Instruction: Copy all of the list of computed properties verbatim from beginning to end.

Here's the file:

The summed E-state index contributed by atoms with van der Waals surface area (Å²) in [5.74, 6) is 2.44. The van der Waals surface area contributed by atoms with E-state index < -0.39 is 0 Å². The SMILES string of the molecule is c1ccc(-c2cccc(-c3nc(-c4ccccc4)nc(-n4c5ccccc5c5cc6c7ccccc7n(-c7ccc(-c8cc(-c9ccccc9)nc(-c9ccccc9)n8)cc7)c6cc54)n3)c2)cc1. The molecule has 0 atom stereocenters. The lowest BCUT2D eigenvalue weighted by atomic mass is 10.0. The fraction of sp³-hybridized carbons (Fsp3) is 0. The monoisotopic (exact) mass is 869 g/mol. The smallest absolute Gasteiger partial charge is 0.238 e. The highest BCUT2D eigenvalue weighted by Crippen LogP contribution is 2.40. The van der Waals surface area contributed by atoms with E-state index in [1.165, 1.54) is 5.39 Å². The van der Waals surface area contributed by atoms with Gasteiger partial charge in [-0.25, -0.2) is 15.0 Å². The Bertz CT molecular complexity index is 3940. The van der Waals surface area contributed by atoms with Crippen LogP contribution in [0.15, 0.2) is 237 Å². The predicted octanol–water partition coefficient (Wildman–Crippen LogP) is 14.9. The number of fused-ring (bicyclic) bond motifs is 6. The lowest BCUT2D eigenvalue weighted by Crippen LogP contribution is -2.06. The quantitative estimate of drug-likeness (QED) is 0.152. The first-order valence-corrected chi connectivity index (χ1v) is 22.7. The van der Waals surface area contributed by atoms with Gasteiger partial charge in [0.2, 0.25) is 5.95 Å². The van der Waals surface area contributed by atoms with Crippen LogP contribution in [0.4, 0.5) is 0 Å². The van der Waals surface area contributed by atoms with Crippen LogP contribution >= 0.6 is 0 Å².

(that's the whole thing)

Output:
The summed E-state index contributed by atoms with van der Waals surface area (Å²) in [5.74, 6) is 2.44. The van der Waals surface area contributed by atoms with E-state index < -0.39 is 0 Å². The SMILES string of the molecule is c1ccc(-c2cccc(-c3nc(-c4ccccc4)nc(-n4c5ccccc5c5cc6c7ccccc7n(-c7ccc(-c8cc(-c9ccccc9)nc(-c9ccccc9)n8)cc7)c6cc54)n3)c2)cc1. The molecule has 0 atom stereocenters. The lowest BCUT2D eigenvalue weighted by atomic mass is 10.0. The fraction of sp³-hybridized carbons (Fsp3) is 0. The monoisotopic (exact) mass is 869 g/mol. The smallest absolute Gasteiger partial charge is 0.238 e. The highest BCUT2D eigenvalue weighted by Crippen LogP contribution is 2.40. The van der Waals surface area contributed by atoms with E-state index in [1.165, 1.54) is 5.39 Å². The van der Waals surface area contributed by atoms with Gasteiger partial charge in [-0.25, -0.2) is 15.0 Å². The Bertz CT molecular complexity index is 3940. The van der Waals surface area contributed by atoms with Crippen LogP contribution in [0.15, 0.2) is 237 Å². The predicted octanol–water partition coefficient (Wildman–Crippen LogP) is 14.9. The number of fused-ring (bicyclic) bond motifs is 6. The lowest BCUT2D eigenvalue weighted by Crippen LogP contribution is -2.06. The quantitative estimate of drug-likeness (QED) is 0.152. The first-order valence-corrected chi connectivity index (χ1v) is 22.7. The van der Waals surface area contributed by atoms with Gasteiger partial charge in [0.2, 0.25) is 5.95 Å². The van der Waals surface area contributed by atoms with Crippen LogP contribution in [0.4, 0.5) is 0 Å². The van der Waals surface area contributed by atoms with Crippen LogP contribution >= 0.6 is 0 Å².